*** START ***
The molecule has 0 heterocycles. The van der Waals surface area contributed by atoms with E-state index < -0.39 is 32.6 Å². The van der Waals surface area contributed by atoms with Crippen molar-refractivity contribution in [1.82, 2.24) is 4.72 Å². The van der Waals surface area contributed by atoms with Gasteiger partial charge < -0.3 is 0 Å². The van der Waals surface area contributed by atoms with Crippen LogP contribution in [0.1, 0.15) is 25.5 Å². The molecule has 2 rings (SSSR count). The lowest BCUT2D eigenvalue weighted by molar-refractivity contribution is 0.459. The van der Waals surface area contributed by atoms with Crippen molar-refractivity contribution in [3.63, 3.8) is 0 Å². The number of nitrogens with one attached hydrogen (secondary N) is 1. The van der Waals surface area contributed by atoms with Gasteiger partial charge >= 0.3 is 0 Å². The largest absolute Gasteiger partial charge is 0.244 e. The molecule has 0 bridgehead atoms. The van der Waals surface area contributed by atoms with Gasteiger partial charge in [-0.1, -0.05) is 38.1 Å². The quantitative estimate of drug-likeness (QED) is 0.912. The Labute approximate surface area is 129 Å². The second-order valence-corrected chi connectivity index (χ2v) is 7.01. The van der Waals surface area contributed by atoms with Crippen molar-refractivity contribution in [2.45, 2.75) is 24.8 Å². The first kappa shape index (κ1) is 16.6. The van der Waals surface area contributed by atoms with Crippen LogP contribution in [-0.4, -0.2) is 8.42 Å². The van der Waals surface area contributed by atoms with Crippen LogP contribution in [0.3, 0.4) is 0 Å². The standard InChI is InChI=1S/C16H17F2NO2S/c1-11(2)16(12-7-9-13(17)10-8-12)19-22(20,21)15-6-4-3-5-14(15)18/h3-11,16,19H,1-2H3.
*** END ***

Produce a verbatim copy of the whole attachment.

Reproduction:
The molecule has 0 heterocycles. The van der Waals surface area contributed by atoms with E-state index < -0.39 is 32.6 Å². The van der Waals surface area contributed by atoms with Crippen molar-refractivity contribution in [1.82, 2.24) is 4.72 Å². The van der Waals surface area contributed by atoms with Gasteiger partial charge < -0.3 is 0 Å². The van der Waals surface area contributed by atoms with Crippen LogP contribution in [0.1, 0.15) is 25.5 Å². The molecule has 2 rings (SSSR count). The lowest BCUT2D eigenvalue weighted by molar-refractivity contribution is 0.459. The van der Waals surface area contributed by atoms with Crippen molar-refractivity contribution in [3.63, 3.8) is 0 Å². The number of nitrogens with one attached hydrogen (secondary N) is 1. The van der Waals surface area contributed by atoms with Gasteiger partial charge >= 0.3 is 0 Å². The largest absolute Gasteiger partial charge is 0.244 e. The molecule has 0 bridgehead atoms. The van der Waals surface area contributed by atoms with Gasteiger partial charge in [-0.1, -0.05) is 38.1 Å². The quantitative estimate of drug-likeness (QED) is 0.912. The Labute approximate surface area is 129 Å². The second-order valence-corrected chi connectivity index (χ2v) is 7.01. The van der Waals surface area contributed by atoms with Crippen molar-refractivity contribution in [2.45, 2.75) is 24.8 Å². The first kappa shape index (κ1) is 16.6. The van der Waals surface area contributed by atoms with Crippen LogP contribution in [-0.4, -0.2) is 8.42 Å². The van der Waals surface area contributed by atoms with Crippen LogP contribution in [0.3, 0.4) is 0 Å². The standard InChI is InChI=1S/C16H17F2NO2S/c1-11(2)16(12-7-9-13(17)10-8-12)19-22(20,21)15-6-4-3-5-14(15)18/h3-11,16,19H,1-2H3.